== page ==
sola-, sol-

(Latin: comfort, encourage, cheer)

consolable (adjective), more consolable, most consolable
Relating to being less sad or not as disappointed: Adam was not a consolable person after he had wrecked his car, which then had to be towed to the junk yard.
consolation (s) (noun), consolations (pl)
That which makes someone feel less disappointment or sadness: Jim's kind words and concern for his sister Sally at the hospital were a consolation for her.
consolatory (adjective), more consolatory, most consolatory
A reference to anything that is intended to make anyone who is disturbed or dejected feel better: Visits to Mrs. Carsten, the police officer's widow, by her fellow church members were the most consolatory things they could have done at the time.
consolatrix (s) (noun), consolatrices (pl)
A woman who tries to comfort a person at a time of affliction, sorrow, disheartenment, or distress: As the church consolatrix, Eve tried to ease the pain of grievousness that the children suffered when their father and mother were killed in a car accident.
console (verb), consoles; consoled; consoling
To comfort in time of grief or loss, or to try to help an individual to feel better: Burton and Diana made sincere efforts to console their son Randy, who was crying because his dog was run over and seriously injured on the street in front of their house.

Rebecca consoled herself when she lost her job with the thought that things could be much worse.

To make someone feel less sad or disappointed by comforting or cheering up.
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disconsolate (adjective), more disconsolate, most disconsolate
Pertaining to being utterly dejected, cheerless, forlorn, or gloomy: Survivors of the tornadoes were even more disconsolate when they saw the destruction that resulted.
Dejected, gloomy, forlorn.
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Sad and disappointed.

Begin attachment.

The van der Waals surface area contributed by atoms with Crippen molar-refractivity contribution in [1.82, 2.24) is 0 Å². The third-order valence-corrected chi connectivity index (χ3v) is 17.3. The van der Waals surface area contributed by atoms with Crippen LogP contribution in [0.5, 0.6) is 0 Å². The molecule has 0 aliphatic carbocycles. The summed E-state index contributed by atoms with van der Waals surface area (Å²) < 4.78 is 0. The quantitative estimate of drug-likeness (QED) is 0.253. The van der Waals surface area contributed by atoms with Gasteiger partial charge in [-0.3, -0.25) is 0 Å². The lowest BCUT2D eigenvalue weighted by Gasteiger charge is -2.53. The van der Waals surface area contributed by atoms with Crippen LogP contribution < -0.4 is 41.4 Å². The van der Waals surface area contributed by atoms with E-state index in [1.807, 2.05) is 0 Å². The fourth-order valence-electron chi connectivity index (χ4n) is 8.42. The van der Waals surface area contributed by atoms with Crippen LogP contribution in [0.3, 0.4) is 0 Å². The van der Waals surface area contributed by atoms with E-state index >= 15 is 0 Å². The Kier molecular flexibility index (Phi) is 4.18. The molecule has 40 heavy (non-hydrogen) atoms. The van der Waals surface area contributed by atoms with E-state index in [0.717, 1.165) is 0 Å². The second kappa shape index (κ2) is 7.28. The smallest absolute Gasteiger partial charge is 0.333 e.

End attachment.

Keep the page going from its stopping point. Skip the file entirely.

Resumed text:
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Very unhappy and dismal.
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inconsolable (adjective), more inconsolable, most inconsolable
Extremely sad and very disturbed and unable to be comforted: Mildred was most inconsolable when she heard that her brother and his wife died in the airplane crash the day before.
solace (s) (noun) (usually no plural)
Comfort in bereavement, distress, or misfortune: Jim and Jane took solace in the knowledge that their mother was not alone when she passed away while they were traveling in France during the summer.
Easing of grief or discomfort.
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Comfort in grief or a calamity.
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solacement (s) (noun), solacements (pl)
A person or materiality that gives a feeling of comfort to someone who is sad or depressed: Joanna provided solacement for her brother by cooking his favorite meal after he had slipped and fallen on the icy sidewalk and had broken his wrist.
solatium (s) (noun), solatia (pl)
1. Compensation for emotional suffering, injured feelings, various inconveniences, griefs, etc. (as opposed to physical injury or financial loss, etc.): An acceptable solatium in the form of an apology was offered to Mrs. Evans by the manager when the salesman was rude to her.

In Iraq and Afghanistan, the U.S. Department of Defense or DOD, gave monetary assistance in the form of solatia and condolence payments to Iraqi and Afghan people who had relatives who were killed or injured; and to those who had property damage as a result of U.S. or coalition forces’ actions during the war.

—United States Government Accountability Office;
Washington, DC 20548
2. Etymology: from Latin solacium, from solari, "to console, to soothe, to assuage"; literally, solace, comfort.
Compensation for injuries or hurt feelings.
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